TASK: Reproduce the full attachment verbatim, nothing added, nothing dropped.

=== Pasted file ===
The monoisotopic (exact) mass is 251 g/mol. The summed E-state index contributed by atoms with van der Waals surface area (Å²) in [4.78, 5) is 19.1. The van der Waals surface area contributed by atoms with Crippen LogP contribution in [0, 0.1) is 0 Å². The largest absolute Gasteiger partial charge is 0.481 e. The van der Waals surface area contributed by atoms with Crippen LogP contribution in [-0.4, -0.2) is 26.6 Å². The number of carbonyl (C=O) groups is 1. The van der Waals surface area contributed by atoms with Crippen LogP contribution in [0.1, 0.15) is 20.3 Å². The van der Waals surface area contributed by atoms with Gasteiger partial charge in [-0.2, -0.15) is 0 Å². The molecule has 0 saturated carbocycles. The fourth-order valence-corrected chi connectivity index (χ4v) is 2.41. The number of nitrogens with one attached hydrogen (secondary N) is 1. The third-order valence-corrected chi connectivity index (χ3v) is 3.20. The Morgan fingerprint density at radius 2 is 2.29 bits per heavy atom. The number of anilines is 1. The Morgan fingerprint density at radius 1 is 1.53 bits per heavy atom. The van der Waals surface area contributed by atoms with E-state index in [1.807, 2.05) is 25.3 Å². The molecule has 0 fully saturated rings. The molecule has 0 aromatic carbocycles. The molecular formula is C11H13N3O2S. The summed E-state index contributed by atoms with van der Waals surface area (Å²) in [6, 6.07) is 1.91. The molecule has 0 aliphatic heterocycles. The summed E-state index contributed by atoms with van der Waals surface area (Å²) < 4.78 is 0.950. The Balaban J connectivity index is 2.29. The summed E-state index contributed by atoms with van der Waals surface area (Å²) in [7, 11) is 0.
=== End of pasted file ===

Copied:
The monoisotopic (exact) mass is 251 g/mol. The summed E-state index contributed by atoms with van der Waals surface area (Å²) in [4.78, 5) is 19.1. The van der Waals surface area contributed by atoms with Crippen LogP contribution in [0, 0.1) is 0 Å². The largest absolute Gasteiger partial charge is 0.481 e. The van der Waals surface area contributed by atoms with Crippen LogP contribution in [-0.4, -0.2) is 26.6 Å². The number of carbonyl (C=O) groups is 1. The van der Waals surface area contributed by atoms with Crippen LogP contribution in [0.1, 0.15) is 20.3 Å². The van der Waals surface area contributed by atoms with Gasteiger partial charge in [-0.2, -0.15) is 0 Å². The molecule has 0 saturated carbocycles. The fourth-order valence-corrected chi connectivity index (χ4v) is 2.41. The number of nitrogens with one attached hydrogen (secondary N) is 1. The third-order valence-corrected chi connectivity index (χ3v) is 3.20. The Morgan fingerprint density at radius 2 is 2.29 bits per heavy atom. The number of anilines is 1. The Morgan fingerprint density at radius 1 is 1.53 bits per heavy atom. The van der Waals surface area contributed by atoms with E-state index in [1.807, 2.05) is 25.3 Å². The molecule has 0 fully saturated rings. The molecule has 0 aromatic carbocycles. The molecular formula is C11H13N3O2S. The summed E-state index contributed by atoms with van der Waals surface area (Å²) in [6, 6.07) is 1.91. The molecule has 0 aliphatic heterocycles. The summed E-state index contributed by atoms with van der Waals surface area (Å²) < 4.78 is 0.950. The Balaban J connectivity index is 2.29. The summed E-state index contributed by atoms with van der Waals surface area (Å²) in [7, 11) is 0.